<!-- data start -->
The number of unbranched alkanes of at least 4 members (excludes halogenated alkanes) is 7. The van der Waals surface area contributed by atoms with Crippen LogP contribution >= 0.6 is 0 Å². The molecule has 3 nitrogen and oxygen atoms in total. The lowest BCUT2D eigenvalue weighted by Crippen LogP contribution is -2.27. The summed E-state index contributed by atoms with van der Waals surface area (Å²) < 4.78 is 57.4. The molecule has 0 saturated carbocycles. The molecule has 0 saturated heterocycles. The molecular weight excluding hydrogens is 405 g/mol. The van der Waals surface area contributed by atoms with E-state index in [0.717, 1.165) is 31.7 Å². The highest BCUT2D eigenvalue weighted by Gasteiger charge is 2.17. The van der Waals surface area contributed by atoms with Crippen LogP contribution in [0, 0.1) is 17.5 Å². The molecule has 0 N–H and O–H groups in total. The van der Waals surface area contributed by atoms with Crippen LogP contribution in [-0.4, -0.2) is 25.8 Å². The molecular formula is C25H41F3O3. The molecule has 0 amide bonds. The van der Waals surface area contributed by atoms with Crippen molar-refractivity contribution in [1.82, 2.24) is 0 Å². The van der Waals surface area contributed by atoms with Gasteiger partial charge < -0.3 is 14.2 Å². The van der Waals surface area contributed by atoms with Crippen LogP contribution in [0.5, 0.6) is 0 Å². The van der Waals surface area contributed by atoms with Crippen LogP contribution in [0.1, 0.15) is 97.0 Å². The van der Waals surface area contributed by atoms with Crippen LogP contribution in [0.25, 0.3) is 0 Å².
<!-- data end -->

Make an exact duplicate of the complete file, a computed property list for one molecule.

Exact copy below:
The number of unbranched alkanes of at least 4 members (excludes halogenated alkanes) is 7. The van der Waals surface area contributed by atoms with Crippen LogP contribution >= 0.6 is 0 Å². The molecule has 3 nitrogen and oxygen atoms in total. The lowest BCUT2D eigenvalue weighted by Crippen LogP contribution is -2.27. The summed E-state index contributed by atoms with van der Waals surface area (Å²) < 4.78 is 57.4. The molecule has 0 saturated carbocycles. The molecule has 0 saturated heterocycles. The molecular weight excluding hydrogens is 405 g/mol. The van der Waals surface area contributed by atoms with E-state index in [0.717, 1.165) is 31.7 Å². The highest BCUT2D eigenvalue weighted by Gasteiger charge is 2.17. The van der Waals surface area contributed by atoms with Crippen LogP contribution in [0, 0.1) is 17.5 Å². The molecule has 0 N–H and O–H groups in total. The van der Waals surface area contributed by atoms with Crippen LogP contribution in [-0.4, -0.2) is 25.8 Å². The molecular formula is C25H41F3O3. The molecule has 0 amide bonds. The van der Waals surface area contributed by atoms with Crippen molar-refractivity contribution in [1.82, 2.24) is 0 Å². The van der Waals surface area contributed by atoms with Gasteiger partial charge < -0.3 is 14.2 Å². The van der Waals surface area contributed by atoms with Crippen LogP contribution in [0.5, 0.6) is 0 Å². The van der Waals surface area contributed by atoms with Crippen LogP contribution in [0.1, 0.15) is 97.0 Å². The van der Waals surface area contributed by atoms with Crippen LogP contribution in [0.25, 0.3) is 0 Å².